With more weight, you need more power. Since Kawi’s EFI-fed V-twin 750 in the standard Teryx wasn’t enough to haul around the extra heft, they went back to the drawing board with the new motor. Using an almost completely redesigned engine featuring an oil-bathed centrifugal clutch before the CVT transmission, the Teryx4 offers a smooth, easy-to-manipulate power character. The engine’s redesigned cylinder heads and camshafts offer up 15% more power than the previous V-twin. Feeding the engine is a new under-hood-mounted air intake with snorkel, which decreases sound levels in the cab dramatically. Equal-length exhaust headers ensure plenty of torque, and the EFI system features new 12-hole injectors for a finer fuel charge that increases engine response and cold starting capabilities. The EFI system easily compensates for altitude and temperature changes, and ran smoothly during all our testing.
SLOW IT DOWN
The Teryx4 uses a partially redesigned braking system. Up front, twin-piston calipers squeeze 200mm disc brakes, and they offer a good amount of bite considering the T4’s heft. Out back, Kawasaki applied their sealed rear brake system, which is a clutch-type rear brake pack bathed in oil that is sealed from the elements. While it is impervious to abuse and won’t ever rust, clog up, or squeal, it doesn’t offer as much bite as a twin disc setup. The brakes work well, but we wished for a little more initial bite and strength in the pedal.
When it comes to interior comfort, the Teryx4 raises the bar. From the tight-fitting plastics to the dual 12-volt power plugs, it all feels very automotive inside. An all-new digital dash sits tilted slightly towards the driver in the center of the matte-finish dash panel. New to Kawasaki’s 4×4 line is a switched differential lock, which replaces the ratcheting lever on the 2-seat teryx. Three drive options are available- 2WD, 4WD, and 4WD with Diff Lock. The headlight low/high beam switch is located on the left of the wheel, with the drive selection switch on the right, just below the “Blower Fan” function light. The blower fan comes on with the radiator fan to move hot air out of the Teryx4’s chassis below the cab.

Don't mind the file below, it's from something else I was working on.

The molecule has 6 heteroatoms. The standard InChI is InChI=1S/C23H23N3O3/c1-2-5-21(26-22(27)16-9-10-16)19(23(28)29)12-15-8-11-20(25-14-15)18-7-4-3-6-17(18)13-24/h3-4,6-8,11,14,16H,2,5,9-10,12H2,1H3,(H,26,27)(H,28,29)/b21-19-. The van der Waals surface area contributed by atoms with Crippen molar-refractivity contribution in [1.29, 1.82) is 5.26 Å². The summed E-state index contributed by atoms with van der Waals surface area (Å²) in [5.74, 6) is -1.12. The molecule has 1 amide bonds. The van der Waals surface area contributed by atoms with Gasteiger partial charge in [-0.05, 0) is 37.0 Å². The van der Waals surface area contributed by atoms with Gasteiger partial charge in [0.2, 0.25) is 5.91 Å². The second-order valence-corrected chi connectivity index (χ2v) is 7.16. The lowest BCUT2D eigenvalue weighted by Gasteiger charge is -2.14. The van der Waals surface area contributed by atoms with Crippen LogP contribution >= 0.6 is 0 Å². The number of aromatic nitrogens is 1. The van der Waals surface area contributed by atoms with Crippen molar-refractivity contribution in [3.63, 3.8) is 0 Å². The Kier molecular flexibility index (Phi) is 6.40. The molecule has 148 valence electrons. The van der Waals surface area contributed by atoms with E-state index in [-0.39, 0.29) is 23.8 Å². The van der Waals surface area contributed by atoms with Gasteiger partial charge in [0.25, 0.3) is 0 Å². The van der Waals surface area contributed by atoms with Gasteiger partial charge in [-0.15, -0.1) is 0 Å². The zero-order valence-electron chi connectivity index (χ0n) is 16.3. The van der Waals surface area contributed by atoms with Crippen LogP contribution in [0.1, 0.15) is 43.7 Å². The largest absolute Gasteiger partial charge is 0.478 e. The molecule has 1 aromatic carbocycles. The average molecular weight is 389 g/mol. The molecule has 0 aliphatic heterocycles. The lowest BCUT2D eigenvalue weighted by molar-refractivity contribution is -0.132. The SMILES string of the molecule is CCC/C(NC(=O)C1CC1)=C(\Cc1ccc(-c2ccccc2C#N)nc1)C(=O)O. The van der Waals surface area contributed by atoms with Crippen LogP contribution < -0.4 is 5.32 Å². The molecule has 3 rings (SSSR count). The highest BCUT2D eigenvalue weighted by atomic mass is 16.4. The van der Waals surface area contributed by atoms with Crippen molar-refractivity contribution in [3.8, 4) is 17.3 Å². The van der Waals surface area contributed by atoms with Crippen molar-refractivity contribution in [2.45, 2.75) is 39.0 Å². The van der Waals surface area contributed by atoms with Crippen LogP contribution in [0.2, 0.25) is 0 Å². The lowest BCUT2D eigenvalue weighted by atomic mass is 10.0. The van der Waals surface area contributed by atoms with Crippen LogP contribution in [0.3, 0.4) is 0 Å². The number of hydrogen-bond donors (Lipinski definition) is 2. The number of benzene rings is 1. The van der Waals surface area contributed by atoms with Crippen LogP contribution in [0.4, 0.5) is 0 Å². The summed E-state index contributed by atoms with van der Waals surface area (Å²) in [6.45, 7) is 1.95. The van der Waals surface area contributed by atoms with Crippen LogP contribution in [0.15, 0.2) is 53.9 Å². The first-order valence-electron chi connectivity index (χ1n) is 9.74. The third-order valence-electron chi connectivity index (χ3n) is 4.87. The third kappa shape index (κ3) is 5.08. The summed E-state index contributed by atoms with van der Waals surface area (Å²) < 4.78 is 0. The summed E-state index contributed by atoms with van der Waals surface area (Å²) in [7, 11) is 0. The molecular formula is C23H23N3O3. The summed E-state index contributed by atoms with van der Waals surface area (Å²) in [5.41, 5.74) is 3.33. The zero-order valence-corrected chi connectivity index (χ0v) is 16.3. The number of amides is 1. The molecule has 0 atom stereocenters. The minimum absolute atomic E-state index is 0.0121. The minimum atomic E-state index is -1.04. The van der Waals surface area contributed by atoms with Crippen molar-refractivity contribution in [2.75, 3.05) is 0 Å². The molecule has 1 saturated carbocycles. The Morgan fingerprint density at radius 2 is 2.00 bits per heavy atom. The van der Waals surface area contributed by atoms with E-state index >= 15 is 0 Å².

The front seats are adjustable with a three position bolted setup. The rears don’t adjust, but they are positioned slightly higher and closer together than the front seats for better visibility. The belts now have an anti-cinch system like the RZR, which helps a ton in fore to aft rocking situations. The seats feel solid, comfortable, and strong, and don’t rattle or flex when driving. The Teryx4 is available with Kawasaki’s new power steering system, but there is no tilt steering option, unfortunately. Front seat legroom is good, but not great. Taller drivers my feel a little cramped when operating the accelerator even with the seat moved to its most rearward position. On the floorboards there are textured foot panels for grip and a fully separated driver/passenger compartment for no accidental pedal action. Four cupholders and many small storage compartments add to the function level of the Teryx4, including a large glovebox. This is a good thing, because the bed is rather small.